If a family does not have any sons (or if parents have an estranged relationship with their son and do not want him to inherit), they will pick a yoshi (yes, like the Nintendo character). Typically a relative, but not always, a yoshi promises to venerate his patrons and perform the Buddhist rites for their deaths as if they were his actual parents, and they will bestow upon him their inheritance. Again, we see that even in the case of a broken family (and in a patriarchal culture like Japan’s, having no sons could fit under that definition), the Japanese create fictive family relationships so that the reciprocal exchange of memorialism and inheritance can be maintained.
It is here that we turn to the message of the gospel. Consider 2 Corinthians 6:18: “and I will be a father to you, and you shall be sons and daughters to me, says the Lord Almighty.” In fact, the Holy Spirit is the proof of our adoption, as seen in John 14:18: “I will not leave you as orphans; I will come to you.” Finally, consider Romans 8:15-17: “For you did not receive the spirit of slavery to fall back into fear, but you have received the Spirit of adoption as sons, by whom we cry, “Abba! Father!” The Spirit himself bears witness with our spirit that we are children of God, and if children, then heirs—heirs of God and fellow heirs with Christ….” Finally, consider, 1 Peter 2:9-10: “But you are a chosen race, a royal priesthood, a holy nation, a people for his own possession, that you may proclaim the excellencies of him who called you out of darkness into his marvelous light. Once you were not a people, but now you are God’s people; once you had not received mercy, but now you have received mercy.”
We, who were outcasts and orphans have been made into sons and daughters, the very people of God.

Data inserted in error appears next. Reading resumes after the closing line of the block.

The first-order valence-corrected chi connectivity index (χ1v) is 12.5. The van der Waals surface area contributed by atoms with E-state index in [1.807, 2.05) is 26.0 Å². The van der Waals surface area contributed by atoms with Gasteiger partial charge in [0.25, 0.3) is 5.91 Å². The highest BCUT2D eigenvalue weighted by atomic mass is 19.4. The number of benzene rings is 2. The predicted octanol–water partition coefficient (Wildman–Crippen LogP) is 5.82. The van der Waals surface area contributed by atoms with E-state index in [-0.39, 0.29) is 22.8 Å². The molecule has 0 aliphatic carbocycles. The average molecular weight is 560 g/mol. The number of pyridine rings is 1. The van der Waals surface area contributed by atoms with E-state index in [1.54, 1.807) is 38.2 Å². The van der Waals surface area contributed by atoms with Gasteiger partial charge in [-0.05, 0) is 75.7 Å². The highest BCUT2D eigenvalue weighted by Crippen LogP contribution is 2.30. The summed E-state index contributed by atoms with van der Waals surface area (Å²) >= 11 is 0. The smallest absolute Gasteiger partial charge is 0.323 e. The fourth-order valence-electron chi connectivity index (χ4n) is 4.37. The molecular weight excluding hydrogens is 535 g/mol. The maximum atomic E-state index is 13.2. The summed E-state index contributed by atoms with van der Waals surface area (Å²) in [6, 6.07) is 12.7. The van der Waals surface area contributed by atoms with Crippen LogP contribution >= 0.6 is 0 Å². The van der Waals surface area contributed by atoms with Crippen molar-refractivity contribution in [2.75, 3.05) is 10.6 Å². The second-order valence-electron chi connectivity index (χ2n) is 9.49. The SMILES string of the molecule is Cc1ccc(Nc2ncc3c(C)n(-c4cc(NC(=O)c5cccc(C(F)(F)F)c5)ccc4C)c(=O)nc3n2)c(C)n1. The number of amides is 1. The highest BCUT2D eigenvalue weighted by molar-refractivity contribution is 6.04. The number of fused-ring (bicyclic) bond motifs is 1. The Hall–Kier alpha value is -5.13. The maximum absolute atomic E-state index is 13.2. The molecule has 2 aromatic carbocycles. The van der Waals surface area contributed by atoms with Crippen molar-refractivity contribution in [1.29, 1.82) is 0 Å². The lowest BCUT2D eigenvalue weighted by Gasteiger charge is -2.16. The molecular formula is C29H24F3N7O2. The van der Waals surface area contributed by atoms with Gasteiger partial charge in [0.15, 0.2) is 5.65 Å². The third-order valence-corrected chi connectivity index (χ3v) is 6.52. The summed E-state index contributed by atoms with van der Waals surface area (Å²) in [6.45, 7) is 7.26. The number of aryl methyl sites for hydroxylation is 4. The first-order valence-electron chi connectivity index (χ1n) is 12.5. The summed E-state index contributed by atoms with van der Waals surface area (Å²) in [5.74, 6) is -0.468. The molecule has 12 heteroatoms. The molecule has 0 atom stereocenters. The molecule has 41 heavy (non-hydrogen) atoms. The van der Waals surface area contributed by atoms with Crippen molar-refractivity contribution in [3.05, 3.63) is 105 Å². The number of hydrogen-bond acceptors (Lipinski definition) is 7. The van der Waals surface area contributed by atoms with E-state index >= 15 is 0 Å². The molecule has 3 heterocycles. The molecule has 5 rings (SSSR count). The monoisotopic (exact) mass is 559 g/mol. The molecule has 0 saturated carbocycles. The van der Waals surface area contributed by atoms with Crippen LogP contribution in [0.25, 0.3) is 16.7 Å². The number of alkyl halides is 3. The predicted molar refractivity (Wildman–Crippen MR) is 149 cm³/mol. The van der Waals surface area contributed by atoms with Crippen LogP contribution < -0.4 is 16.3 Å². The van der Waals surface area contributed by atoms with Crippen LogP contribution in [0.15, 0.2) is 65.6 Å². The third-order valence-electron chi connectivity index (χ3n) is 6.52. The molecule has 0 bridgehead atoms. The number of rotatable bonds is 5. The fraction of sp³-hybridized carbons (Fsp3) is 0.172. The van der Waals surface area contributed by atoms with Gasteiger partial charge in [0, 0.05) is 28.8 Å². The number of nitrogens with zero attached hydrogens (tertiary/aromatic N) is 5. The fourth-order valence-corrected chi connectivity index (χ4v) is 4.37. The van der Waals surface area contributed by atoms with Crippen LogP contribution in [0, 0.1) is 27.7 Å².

Christ was co-eternal with the Father and son of God—the chonan of everything, as all things were made by him and for him. He fulfilled completely the demands of the Father, meeting the obligations of God, yet he was forsaken. Instead, we, who had no relation to God, but were his enemies, have been made his yoshi, receiving the favor of God and an everlasting inheritance as if we were his children. And further, Christ has performed the duties which we could not, and yet now we wear the righteousness of Christ, as if it were our own.
This is our hope and prayer for Japan: that the Japanese would see echoes of the transformative power of the gospel even in the pagan practices of their own culture; that they would learn the gospel story of the Great Exchange, that Christ, God himself, would take on our sin, and make us righteous, the yoshi and chosen people of God. The gospel upends and destroys reciprocity, replacing it with grace. This is the hope that we are beginning to see in our sanctification, and this is our prayer for the Japanese people.
For a great song that will encourage you in this, listen to Tongue & Pen’s “Sons and Daughters”.
For Japanese gift giving and Shinto offerings, see Roger Davies, The Japanese Mind: Understanding Contemporary Japanese Culture (Tuttle Publishing, 2002), 233-241. For more on death and Buddhist memorial practices, see Davies, 201-217, and David C. Lewis, The Unseen Face of Japan (Tunbridge Wells, Kent, UK: Monarch Publications, 1993), 179-199.